IMO I think your socialist wailing lamenting is just self indulgent. People that really matter will not thank you if you help to return another Tory Coalition/government and they have to put up with this hideous shower for another five years. Miliband is not the same as Cameron and Labour is not the same as the Tories and I’m getting sick of hearing it.

    Labour are not taking one single vote for granted, supply your evidence that backs this up.

    You mention New Labour and roll out the usual well warn rhetoric, but what you do not mention is the immense amount of good they also did. To deny this is just fodder for the Tories, in fact posts like yours are fodder for the Tories.
    I stood by Labour through their 18 years of political madness, blistered my feet walking around knocking on doors, taking the insults being called the loony left etc. I never ever want to see the Labour party go through this again, because while we were indulging our inner left there were people out there that needed us and we let them down. I will NOT be party to that again. I raised my family through Thatcher years and that was like hell on earth but let me tell you, this lot are far worse and I will not help them gain power again.

    Ed Miliband is a different kind of politician, he is truthful, honest and decent and refuses to lie. I may not agree with everything he says, but at least he is telling me the truth. I don’t want another arrogant heartless liar in power, had enough of that with Cameron!

  11. henrytinsley

    Unlike most of Europe, we don’t have PR. if Left Unity succeeds, it will just peel off votes from Labour and help the Tories. A bit like UKIP in reverse really.

  12. bllarg1987

    Labour itself has done a few good things, however between 97- and the last election many things the party did do where a continuation of the previous conservative administration PFI, continued privatisation of goveremtn departments and assets.

    The only real big difference was that Labour spent more money and put in more measures to help the less well off, however in doing so it played to the tune of those with interests instead of challagneing them hence part of the reason why we were so heavily affected by the financial crisis.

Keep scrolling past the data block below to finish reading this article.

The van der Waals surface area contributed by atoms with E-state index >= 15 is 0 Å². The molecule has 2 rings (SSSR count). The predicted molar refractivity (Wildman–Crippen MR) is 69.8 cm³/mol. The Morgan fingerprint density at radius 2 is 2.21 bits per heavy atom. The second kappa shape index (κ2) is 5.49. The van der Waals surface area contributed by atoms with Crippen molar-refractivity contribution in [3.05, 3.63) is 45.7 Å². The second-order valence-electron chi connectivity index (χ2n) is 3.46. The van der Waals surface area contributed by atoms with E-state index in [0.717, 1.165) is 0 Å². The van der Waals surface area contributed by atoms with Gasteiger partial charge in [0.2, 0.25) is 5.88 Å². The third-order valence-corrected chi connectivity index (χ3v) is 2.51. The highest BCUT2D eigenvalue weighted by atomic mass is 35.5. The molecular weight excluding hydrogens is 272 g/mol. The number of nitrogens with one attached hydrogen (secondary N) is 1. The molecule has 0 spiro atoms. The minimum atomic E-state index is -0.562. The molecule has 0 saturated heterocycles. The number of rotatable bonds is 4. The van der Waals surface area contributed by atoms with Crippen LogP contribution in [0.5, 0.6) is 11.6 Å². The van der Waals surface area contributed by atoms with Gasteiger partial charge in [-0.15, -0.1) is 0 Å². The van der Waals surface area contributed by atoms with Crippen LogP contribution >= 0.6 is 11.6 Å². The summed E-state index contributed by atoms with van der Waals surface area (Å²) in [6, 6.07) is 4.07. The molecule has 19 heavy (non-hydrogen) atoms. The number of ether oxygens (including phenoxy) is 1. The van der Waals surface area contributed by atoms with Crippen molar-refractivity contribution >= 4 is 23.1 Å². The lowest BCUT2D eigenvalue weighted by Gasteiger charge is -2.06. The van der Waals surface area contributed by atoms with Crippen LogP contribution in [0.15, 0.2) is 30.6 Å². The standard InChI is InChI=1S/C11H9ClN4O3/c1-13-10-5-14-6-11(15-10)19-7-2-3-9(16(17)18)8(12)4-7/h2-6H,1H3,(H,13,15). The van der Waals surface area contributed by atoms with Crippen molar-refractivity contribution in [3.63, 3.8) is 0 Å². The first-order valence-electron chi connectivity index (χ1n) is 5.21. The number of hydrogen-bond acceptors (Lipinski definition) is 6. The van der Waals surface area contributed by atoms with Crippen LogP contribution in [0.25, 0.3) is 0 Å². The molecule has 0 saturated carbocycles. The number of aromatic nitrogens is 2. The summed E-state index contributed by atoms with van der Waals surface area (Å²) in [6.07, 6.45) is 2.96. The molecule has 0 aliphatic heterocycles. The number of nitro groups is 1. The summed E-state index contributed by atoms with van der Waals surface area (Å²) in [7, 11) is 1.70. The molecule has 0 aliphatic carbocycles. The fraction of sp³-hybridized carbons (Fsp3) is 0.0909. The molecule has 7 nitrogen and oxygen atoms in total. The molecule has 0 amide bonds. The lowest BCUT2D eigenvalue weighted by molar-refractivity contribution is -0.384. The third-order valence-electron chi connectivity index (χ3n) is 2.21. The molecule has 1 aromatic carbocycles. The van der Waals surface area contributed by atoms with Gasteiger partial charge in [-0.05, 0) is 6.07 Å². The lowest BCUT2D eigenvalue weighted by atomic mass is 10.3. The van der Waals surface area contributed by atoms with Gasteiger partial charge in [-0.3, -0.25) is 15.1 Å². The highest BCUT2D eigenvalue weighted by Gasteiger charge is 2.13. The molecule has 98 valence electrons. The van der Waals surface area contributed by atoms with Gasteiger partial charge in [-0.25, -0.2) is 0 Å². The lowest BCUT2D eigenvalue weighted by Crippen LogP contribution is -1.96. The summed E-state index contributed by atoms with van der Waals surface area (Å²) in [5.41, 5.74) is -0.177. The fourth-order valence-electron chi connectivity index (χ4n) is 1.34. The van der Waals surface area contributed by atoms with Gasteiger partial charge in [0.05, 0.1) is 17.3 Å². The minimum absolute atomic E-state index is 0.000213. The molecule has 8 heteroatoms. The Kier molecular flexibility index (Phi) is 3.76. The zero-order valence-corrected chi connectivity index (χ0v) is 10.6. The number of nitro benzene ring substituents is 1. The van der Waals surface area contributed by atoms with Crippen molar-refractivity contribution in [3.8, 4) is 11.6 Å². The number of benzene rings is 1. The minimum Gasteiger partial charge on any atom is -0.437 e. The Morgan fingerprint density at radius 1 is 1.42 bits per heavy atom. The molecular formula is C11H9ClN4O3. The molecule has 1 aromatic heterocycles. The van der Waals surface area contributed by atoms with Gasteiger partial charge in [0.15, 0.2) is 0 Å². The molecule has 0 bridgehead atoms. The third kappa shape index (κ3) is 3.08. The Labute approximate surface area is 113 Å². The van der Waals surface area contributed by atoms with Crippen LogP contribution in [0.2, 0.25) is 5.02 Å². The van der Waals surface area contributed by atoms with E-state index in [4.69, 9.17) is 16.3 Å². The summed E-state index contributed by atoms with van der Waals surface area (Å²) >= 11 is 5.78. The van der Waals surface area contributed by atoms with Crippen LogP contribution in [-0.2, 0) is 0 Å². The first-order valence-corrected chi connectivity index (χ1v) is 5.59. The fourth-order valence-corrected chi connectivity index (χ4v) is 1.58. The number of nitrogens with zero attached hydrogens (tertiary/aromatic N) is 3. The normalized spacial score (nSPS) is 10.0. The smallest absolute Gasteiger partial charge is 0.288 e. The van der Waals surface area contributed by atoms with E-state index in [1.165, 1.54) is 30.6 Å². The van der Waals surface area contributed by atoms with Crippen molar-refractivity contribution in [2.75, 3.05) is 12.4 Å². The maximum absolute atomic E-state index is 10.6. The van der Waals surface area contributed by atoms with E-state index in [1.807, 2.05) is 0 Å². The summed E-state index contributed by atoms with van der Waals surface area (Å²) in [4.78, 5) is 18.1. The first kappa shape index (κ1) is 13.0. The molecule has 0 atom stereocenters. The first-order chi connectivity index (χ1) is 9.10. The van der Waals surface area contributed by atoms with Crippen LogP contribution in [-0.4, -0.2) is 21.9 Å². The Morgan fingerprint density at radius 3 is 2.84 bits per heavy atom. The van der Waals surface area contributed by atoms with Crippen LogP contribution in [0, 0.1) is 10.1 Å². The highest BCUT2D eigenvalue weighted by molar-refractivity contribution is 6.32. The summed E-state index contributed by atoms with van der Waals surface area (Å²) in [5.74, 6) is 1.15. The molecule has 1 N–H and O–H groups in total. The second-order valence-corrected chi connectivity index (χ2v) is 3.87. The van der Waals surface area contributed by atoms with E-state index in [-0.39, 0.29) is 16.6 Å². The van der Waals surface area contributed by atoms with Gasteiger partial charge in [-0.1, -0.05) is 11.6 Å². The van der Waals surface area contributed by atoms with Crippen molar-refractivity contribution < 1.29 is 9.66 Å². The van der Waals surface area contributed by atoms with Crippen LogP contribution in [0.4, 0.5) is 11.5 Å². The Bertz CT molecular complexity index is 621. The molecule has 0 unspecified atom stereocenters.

13. Salman Shaheen

    As I’ve said, this is the only way Labour will pay any attention to its left flank.

  14. cynicalhighlander

    And Blair, Brown, Darling, Straw the list is an awful long one.

  15. cynicalhighlander

    And Blair, Brown, Darling, Straw the list is an awful long one.

  16. Stan

    I was a Labour activist for more than 25 years. I have done more than my fair share of canvassing, leafleting and standing as a candidate in wards where Labour have no chance of winning.

    Why should we be ashamed of the link with the unions when the money Labour gets from the unions is open and above board whereas the biggest scandals surrounding Labour funding have always been from private and corporate donations, the same reasons why the Tories get embarrassed. In case you have forgotten the Labour Party was born out of the trade union movement. If these politicians wish to be in a political party that have no links to the trade union movement then they are free to leave and join either the Tories or Lib-Dems or they could start their own party like they did in 1982 when they all ran away to form the SDP opening the door for Thatcher to win the elections of 83 & 87.

    The Tories are unashamedly in hock to big business and people like Lord Ashcroft and Philip Green. They govern in the interests of their paymasters, always have and always will. The only criticism that I have with the union link is that Communist and other extreme left union leaders such as Mick McGahey have always infiltrated the Labour party via the affiliation process and these have been the union bosses that have caused Labour the most problems over the years.

    How dare you accuse people like me of being self indulgent. I have every right to criticise the current leadership and their policies. They have neutered the membership, they have dragged the party further to the right than it has ever been in all its history and now the people at the top are as out of touch with people like me as the Tories are. I see no reason to vote Labour at the next election. I want to vote for a party I believe in, I do not want to vote for a least worst option.

    My whole political life has been based on fighting for things I believe in and for a quarter of a century the labour party represented that. My principles and beliefs have not changed, it is the Labour party that has changed and until it moves away from being a semi skimmed Tory party it will not be getting my help or my vote again.

  17. Stan

    I was a Labour activist for more than 25 years. I have done more than my fair share of canvassing, leafleting and standing as a candidate in wards where Labour have no chance of winning.